It was supposed to be a day of celebration in downtown Akron.
A number of civic organizations banding together to celebrate the city's youth and the start of another school year.
But the horrifying events just some 200 miles away in Dayton and even farther away in El Paso, Texas, where collectively scores were killed and injured in mass shootings, were on the minds of those attending downtown events Sunday afternoon. At Lock 3 Park, backpacks and school supplies were being handed out; just down Main Street, meanwhile, fans gathered for Akron RubberDucks baseball.
And while kids played on bounce houses and fans cheered on balls and strikes, gun violence struck home in Akron as one man was killed and another wounded in a shooting in the city's West Hill neighborhood.
Deputy Mayor James Hardy sent out an email early Sunday morning asking places where large crowds gather like Canal Park to yet again take a look at security measures to ensure the safety of guests after the killings in Dayton and Texas.
RubberDucks General Manager Jim Pfander said they have Akron police officers both inside and outside of the ballpark on game days along with their own security workers walking the concourse around the stadium that has an average attendance of around 5,000 fans a game.
The team takes to the road this week, so Pfander said it will be a good time to once again look over the security plans to not only prevent but also to react should the unthinkable happen.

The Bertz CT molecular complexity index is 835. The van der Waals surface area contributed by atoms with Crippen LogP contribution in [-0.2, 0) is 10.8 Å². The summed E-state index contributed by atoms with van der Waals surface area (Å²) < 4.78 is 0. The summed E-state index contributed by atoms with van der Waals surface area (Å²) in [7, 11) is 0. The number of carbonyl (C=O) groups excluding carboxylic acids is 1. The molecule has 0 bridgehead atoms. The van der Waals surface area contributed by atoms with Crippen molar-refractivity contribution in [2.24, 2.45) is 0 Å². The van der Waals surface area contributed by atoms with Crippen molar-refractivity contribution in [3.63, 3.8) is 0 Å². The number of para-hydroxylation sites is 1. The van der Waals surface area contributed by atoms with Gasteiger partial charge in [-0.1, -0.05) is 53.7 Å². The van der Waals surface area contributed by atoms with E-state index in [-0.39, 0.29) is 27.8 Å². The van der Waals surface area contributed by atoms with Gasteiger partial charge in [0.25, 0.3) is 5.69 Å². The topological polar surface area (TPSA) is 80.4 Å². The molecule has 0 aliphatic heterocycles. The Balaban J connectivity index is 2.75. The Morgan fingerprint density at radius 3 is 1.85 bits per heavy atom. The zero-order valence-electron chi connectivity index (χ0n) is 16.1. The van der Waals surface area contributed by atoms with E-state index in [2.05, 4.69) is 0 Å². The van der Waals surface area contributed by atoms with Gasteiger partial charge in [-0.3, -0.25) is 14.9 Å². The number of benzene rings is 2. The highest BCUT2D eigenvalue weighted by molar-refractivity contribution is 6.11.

The city is fortunate to have hosted the Eastern League All-Star game and even a Rascal Flatts concert at Canal Park in recent years, so its security plan and procedures have been given some tight scrutiny.
"Fan safety is our No. 1 priority," he said.
Akron Mayor Dan Horrigan took to social media on Sunday to offer solidarity to Dayton and El Paso.
“I have been on the record on this issue from my first day in office," the mayor wrote. "This is not inevitable; and we don't have to live like this. The state and federal governments have worked tirelessly to strip local officials — like [Dayton] Mayor [Nan] Whaley and me — of any control over gun policy. But I have never stopped fighting for the safety of our citizens."
Horrigan said gun violence has reached an epidemic in the country.
"When our children cannot attend school safely, when we cannot run errands without fear of attack, when we cannot securely gather as a community — the balance between our essential freedoms is lost and action must be taken," the mayor asserted. "Americans of all political stripes agree that now is the time to pass common-sense gun control. No person should be so heavily armed as to take nine souls, and forever scar 26 others, in less than 60 seconds, as happened in Dayton.”
Eric Fletcher of the Young Black Professionals Coalition, which hosted Sunday's backpack giveaway, hopes to save children from gun violence or a pathway to crime.
The groups that participated including the Fallen Fathers Foundation, the Jessica Kay Foundation and the DALE (Discipline, Athletics, Leadership and Education) Foundation all are working to promote change in Akron's neighborhoods and help end gun violence.
"The violence in this country is too high," Fletcher said. "We want to show these kids there are organizations out there that care about them and show them love.
"We need to welcome love."
Craig Webb can be reached at firstname.lastname@example.org.